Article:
Thursday, October 25, 2012

Pride in the Oddest Things

Being a parent presents the oddest challenges. When I was expecting my first child, I knew about the upcoming diaper changes, the feeding, the crying (his and mine), and the sleepless nights. I failed to contemplate the mundane challenges, like rectal thermometers and nail clippers. Seriously, I had no idea how often I'd need to trim another human's fingernails, and I'm still waiting to find out when this ceases to be my responsibility.

I knew that, as my kids grew, I'd be hauling them to extracurricular activities, and I probably had some inkling that I'd be suckered into volunteering my time and baking talent. What I didn't see coming were the odder requests. What I really didn't see coming was my satisfaction and, dare I say, pride in accomplishing these unexpected tasks.

Last week, two of my most shining parenting moments involved a LEGO minifigure and glitter paint, respectively. This is the stuff I did not foresee.

Let's start with the spray paint. My daughter has the title role in next week's ages 3-6 production of Pinocchio. She takes this very seriously. Much time has been spent drilling lines and creating a costume, all for a performance that will stretch ten minutes beginning to end. It can be a little much, but I admire her enthusiasm and desire to get everything "just right," so I try to satisfy her costume demands to the best of my ability (which is not much). A growing nose was a real stumper.

I solicited help online from crafty friends, and I Googled. This research led me to various community theater sites detailing their attempts and failures to create a nose that would grow onstage. Not so useful. While perusing a friend's blog about keeping a bedskirt in place with Velcro, I had a craft epiphany. ("Craft epiphany" was also not a concept or phrase I ever anticipated.) Maybe I could attach a small nose to a mask, then have Pinocchio turn her back and attach a longer nose with Velcro when she lied. One cardboard cat-eye mask from Michaels, a toilet paper tube, a cereal box, and some hot glue, and we were in business. Couldn't be prouder of my creativity. To make Little Miss Fancy even happier, I spray-painted the whole shebang with gold spray paint and glitter spray paint. Pinocchio has some bling. Happy kindergartner, happy mom.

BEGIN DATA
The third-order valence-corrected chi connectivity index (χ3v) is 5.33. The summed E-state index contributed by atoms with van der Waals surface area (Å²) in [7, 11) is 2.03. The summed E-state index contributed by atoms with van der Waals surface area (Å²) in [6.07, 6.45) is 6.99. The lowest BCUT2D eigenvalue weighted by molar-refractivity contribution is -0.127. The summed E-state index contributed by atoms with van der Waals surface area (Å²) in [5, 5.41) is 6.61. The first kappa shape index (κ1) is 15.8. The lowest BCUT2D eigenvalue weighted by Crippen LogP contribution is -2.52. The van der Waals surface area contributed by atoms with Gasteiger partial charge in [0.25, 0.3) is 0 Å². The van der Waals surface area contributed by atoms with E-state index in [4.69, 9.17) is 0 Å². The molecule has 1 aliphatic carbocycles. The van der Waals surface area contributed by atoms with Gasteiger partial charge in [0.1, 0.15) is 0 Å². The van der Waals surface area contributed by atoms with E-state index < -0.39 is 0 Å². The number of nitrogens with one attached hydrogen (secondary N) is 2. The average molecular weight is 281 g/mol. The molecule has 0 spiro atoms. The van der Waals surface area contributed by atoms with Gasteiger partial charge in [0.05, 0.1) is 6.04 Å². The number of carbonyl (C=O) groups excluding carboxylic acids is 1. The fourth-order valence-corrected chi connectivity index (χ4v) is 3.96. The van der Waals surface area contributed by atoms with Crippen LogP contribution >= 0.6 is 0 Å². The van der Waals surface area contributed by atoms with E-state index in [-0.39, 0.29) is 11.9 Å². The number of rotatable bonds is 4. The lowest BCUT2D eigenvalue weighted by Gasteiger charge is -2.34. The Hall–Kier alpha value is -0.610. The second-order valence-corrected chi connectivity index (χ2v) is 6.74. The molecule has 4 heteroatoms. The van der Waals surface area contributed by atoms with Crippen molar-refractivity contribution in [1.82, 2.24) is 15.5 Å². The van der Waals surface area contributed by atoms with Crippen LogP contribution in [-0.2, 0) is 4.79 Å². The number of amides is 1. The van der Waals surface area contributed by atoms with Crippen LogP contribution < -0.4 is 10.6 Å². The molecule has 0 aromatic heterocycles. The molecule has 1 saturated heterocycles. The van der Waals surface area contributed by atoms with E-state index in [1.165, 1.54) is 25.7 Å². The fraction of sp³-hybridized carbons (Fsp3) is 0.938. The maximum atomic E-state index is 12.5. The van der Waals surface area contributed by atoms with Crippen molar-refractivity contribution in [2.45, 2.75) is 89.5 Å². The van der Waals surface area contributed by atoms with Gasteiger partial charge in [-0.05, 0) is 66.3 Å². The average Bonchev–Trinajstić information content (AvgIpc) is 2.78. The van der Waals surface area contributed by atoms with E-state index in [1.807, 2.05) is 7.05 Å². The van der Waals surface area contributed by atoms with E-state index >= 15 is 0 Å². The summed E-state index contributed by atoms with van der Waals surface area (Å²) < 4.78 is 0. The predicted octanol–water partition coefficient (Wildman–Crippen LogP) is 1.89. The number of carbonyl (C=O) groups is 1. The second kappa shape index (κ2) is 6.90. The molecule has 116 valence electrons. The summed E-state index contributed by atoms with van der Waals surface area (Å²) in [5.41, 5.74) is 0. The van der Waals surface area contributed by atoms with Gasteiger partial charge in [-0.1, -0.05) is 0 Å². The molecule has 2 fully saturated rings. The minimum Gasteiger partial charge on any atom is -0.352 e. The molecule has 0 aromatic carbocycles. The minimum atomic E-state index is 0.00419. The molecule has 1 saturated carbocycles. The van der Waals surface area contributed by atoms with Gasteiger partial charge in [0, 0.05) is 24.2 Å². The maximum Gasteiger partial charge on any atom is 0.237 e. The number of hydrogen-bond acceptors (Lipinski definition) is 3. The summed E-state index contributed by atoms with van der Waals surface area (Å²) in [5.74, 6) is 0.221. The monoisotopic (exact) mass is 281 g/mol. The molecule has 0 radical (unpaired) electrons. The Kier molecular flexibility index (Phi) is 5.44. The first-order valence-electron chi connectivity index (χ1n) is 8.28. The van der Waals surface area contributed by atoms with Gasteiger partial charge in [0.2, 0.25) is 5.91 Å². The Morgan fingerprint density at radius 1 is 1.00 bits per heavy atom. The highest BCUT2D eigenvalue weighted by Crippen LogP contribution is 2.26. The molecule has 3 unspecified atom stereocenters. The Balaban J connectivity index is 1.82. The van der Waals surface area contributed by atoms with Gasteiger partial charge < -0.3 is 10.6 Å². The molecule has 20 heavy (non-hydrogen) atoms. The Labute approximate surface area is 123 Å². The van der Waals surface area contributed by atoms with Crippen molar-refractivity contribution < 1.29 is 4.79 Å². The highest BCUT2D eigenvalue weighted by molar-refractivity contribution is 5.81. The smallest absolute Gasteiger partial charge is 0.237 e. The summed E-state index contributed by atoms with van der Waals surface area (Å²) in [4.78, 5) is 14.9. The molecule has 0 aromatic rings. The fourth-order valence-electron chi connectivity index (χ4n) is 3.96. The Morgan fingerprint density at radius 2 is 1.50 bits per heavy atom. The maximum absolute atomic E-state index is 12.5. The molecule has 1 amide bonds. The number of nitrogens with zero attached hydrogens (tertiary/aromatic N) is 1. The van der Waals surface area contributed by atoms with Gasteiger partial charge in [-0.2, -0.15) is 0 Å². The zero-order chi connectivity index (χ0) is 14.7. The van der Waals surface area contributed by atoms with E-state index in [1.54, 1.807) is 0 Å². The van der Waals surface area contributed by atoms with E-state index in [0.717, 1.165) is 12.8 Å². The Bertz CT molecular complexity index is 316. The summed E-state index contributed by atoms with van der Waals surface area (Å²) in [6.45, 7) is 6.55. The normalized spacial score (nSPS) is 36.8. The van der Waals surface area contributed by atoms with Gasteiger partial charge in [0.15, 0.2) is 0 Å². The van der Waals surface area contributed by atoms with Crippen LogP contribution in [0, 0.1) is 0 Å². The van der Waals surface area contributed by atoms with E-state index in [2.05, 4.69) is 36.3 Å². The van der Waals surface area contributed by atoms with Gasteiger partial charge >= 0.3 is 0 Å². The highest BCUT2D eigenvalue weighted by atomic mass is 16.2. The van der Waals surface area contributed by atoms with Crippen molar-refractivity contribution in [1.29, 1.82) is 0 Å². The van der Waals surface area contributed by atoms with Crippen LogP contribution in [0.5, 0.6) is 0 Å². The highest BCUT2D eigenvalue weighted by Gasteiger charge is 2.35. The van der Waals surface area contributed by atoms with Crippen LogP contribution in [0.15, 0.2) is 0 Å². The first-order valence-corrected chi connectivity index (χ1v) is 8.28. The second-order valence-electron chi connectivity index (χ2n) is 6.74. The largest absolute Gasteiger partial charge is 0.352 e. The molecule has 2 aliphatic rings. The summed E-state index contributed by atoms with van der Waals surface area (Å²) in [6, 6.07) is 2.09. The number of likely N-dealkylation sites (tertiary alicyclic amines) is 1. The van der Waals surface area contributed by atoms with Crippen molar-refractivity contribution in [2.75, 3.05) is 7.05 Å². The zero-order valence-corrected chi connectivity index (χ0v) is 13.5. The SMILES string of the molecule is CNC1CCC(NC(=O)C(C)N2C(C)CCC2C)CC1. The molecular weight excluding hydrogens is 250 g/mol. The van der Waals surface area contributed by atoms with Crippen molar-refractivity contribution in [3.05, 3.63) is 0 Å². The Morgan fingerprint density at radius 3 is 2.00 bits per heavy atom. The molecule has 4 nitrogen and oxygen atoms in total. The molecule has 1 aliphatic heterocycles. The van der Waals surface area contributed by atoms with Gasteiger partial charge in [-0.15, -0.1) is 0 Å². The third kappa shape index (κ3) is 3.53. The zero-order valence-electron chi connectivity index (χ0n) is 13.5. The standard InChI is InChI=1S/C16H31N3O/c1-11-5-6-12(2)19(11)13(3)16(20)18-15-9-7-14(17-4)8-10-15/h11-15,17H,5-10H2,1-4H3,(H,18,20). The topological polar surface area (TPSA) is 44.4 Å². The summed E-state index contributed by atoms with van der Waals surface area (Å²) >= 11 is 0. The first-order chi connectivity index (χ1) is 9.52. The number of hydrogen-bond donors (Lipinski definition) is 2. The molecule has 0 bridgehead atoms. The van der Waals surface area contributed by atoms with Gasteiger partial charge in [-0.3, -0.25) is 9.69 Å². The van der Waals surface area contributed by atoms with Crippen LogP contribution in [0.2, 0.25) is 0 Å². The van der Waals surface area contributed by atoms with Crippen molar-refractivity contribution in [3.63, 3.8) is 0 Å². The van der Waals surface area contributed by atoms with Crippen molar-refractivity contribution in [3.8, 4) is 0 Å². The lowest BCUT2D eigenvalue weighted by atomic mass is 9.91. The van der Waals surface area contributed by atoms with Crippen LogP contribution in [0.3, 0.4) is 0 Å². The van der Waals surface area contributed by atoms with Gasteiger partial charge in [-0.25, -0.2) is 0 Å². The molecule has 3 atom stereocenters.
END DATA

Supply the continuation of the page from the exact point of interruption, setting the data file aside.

The minifigure project started as an assignment for my photography class. My original plan to photograph in the style of another photographer involved scouting a location, taking the photograph when the sun was in a certain position, and hoping I could do all this during school hours. Wasn't going to happen. So, I regrouped and decided to recreate a famous portrait using Little Miss Fancy in all her girliest dress-up gear--as Winston Churchill. Cracked myself up from the get-go with the idea and was tremendously pleased with the result.

However, my son is our budding artist, and he really wanted to be involved as well (who knew photography class was a family affair?). Enter LEGO Winston Churchill.

Yousuf Karsh's Winston Churchill portrait in LEGO

I handed my son a copy of Yousuf Karsh's famous portrait of Churchill, and he built the minifigure to match. Pretty great, huh?

Winston Churchill by Yousuf Karsh

I built a mini backdrop from an applesauce box, popsicle sticks and electrical tape, then did my best to recreate the lighting and camera angle of the original. My son and I were both tickled with the result.

There you have it. After four years at a private university and three years of graduate school, my headlining accomplishments now involve popsicle sticks and spray paint. I never saw it coming.

What surprising parenting feats have you accomplished lately?


If you're curious why I haven't posted the photo of my daughter as Churchill (which is fantastic, by the way), it is because I have decided not to include my children's names and photos on the blog. As far as I'm concerned, Facebook was designed expressly for sharing photos of my kids, and I do so on my personal account using the available privacy controls. This blog, however, can be viewed by anyone anywhere, and I just don't like the idea of sharing that information.




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